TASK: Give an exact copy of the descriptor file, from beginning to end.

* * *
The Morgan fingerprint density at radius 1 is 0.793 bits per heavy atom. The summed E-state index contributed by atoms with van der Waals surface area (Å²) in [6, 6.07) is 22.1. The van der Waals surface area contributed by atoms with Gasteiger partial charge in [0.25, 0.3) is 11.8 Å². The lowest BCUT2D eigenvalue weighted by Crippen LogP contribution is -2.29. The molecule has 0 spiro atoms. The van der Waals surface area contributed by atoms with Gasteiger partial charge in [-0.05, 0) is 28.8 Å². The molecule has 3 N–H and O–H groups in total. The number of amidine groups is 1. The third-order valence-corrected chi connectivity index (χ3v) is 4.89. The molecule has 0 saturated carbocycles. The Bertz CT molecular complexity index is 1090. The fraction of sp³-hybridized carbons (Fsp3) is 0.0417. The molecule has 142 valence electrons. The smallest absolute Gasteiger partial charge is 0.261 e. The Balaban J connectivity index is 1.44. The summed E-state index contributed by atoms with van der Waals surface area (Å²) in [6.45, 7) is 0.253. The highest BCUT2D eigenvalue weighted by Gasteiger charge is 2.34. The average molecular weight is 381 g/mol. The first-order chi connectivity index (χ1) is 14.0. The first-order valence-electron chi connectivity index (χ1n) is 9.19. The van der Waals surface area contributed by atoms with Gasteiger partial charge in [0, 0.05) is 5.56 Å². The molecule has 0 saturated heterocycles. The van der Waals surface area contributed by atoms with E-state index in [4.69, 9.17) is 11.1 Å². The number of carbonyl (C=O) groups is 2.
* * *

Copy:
The Morgan fingerprint density at radius 1 is 0.793 bits per heavy atom. The summed E-state index contributed by atoms with van der Waals surface area (Å²) in [6, 6.07) is 22.1. The van der Waals surface area contributed by atoms with Gasteiger partial charge in [0.25, 0.3) is 11.8 Å². The lowest BCUT2D eigenvalue weighted by Crippen LogP contribution is -2.29. The molecule has 0 spiro atoms. The van der Waals surface area contributed by atoms with Gasteiger partial charge in [-0.05, 0) is 28.8 Å². The molecule has 3 N–H and O–H groups in total. The number of amidine groups is 1. The third-order valence-corrected chi connectivity index (χ3v) is 4.89. The molecule has 0 saturated carbocycles. The Bertz CT molecular complexity index is 1090. The fraction of sp³-hybridized carbons (Fsp3) is 0.0417. The molecule has 142 valence electrons. The smallest absolute Gasteiger partial charge is 0.261 e. The Balaban J connectivity index is 1.44. The summed E-state index contributed by atoms with van der Waals surface area (Å²) in [6.45, 7) is 0.253. The highest BCUT2D eigenvalue weighted by Gasteiger charge is 2.34. The average molecular weight is 381 g/mol. The first-order chi connectivity index (χ1) is 14.0. The first-order valence-electron chi connectivity index (χ1n) is 9.19. The van der Waals surface area contributed by atoms with Gasteiger partial charge in [0, 0.05) is 5.56 Å². The molecule has 0 saturated heterocycles. The van der Waals surface area contributed by atoms with E-state index in [4.69, 9.17) is 11.1 Å². The number of carbonyl (C=O) groups is 2.